So much fun!  (It wasn’t bad, really…)

Drop it in the mail.



I listened to a seminar about Para-X.  (Update:  I’ve used it and I like it!)

My takeaway from the seminar was that worms become resistant to the formulas we all use to get rid of them (Ivermectin, Strongid).

What Para-X does is make the environment not comfortable for the parasites so they detach and leave.  It doesn’t kill them, it evicts them, so to speak.  They don’t want to hang around because the gut becomes unsavory to them.

I like that idea better than bombarding the poor horses’ guts with so much chemical.

Now, I’m not saying it works – yet… but it sounds so much healthier.  If I was deworming myself, I’d rather do it naturally than put all kinds of chemicals into my stomach…  I mean, most equine nutritionists insist that you follow any parasitic wormer with probiotics to replenish the gut with all the good bacteria that the dewormer killed…  (Ugh.  Here’s your sign…)

So, to me, this Para-X sounds like a really fine alternative.  The less damage we do, the better.

I’ll keep you posted~

A natural dewormer. It isn’t caustic and doesn’t kill the worms – it makes the parasites detach and slide out. Click to read more


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6 comments have been posted...

  1. Calvin48

    I enjoyed watching the video of the dogs performing their tricks. My dogs have always enjoyed learning tricks. I have several cats to which I teach tricks, and even the old cat (he’s 17) has learned some new ones. I’m a follower of Dr. David Ramey’s blogs and he is not a fan of the “natural dewormers”. In the olden days a dewormer was basically a poison that killed parasites without harming the horse too much, because of the size differential. The modern dewormers target the parasite’s biology while having no effect on the horse. They are very safe, although many classes of antihelmintics are losing their efficacy due to horse owner misuse, such as a person I know who dewormers 1500 pound warmbloods with a single tube of ivermectin met for 1200 pounds or less.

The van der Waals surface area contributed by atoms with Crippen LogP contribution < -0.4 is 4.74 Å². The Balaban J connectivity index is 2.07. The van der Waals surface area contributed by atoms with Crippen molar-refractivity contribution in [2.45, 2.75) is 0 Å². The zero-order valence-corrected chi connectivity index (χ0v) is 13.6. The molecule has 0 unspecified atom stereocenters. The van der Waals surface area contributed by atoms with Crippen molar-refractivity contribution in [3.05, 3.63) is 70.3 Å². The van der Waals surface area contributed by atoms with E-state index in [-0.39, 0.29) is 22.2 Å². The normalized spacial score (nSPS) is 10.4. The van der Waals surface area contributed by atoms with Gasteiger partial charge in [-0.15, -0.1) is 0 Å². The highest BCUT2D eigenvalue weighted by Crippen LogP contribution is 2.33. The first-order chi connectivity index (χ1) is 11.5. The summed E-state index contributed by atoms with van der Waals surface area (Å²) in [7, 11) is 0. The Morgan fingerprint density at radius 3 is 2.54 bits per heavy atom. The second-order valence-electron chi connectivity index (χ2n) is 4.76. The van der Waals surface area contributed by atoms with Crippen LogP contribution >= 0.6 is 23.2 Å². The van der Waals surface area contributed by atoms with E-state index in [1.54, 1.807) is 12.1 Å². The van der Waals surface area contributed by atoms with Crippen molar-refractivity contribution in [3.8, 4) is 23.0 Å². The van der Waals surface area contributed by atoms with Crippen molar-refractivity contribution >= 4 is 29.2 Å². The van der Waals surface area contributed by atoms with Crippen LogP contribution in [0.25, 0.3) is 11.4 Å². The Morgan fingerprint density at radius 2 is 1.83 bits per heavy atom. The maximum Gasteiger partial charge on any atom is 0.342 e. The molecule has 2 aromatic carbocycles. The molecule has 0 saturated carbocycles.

2. dawndi Post author

    Gosh! That has not been my experience at all! I’ve ordered from Big Dee and Omega Alpha (online and via phone) and have had no issues. I tend to use Big Dee since they are in the US and shipping is easier. I have the phone number of a person at Omega Alpha that is eager to help you. If you can give her the details, she can fix it. I sent her name and email/phone to you privately. Please let her help. I know you can resolve it. Also, the products are incredible so I really want you to get what you bought, absolutely – and Omega Alpha does, too!

  3. Kitty Bo

    Oh, BTW, since you published that article on the baby carrots, I walk past them in the grocery store. I’ll just chop up a carrot for his treat now.

  4. Kitty Bo

    I worked for a vet as a teenager and set up canine and feline fec samples for worm tests all the time. Doesn’t take much poop. Back then, it was put in a saturated saline solution, and the worm eggs floated up to the top to a microscope slide over the small glass container. I think they use a different solution now. Pretty simple, so doesn’t take much. I appreciate you sharing this. Most things I’ve seen on “natural” wormers haven’t impressed me, but this has a different approach. Any idea what happens to the worms after they are expelled? I wonder if this works on bots.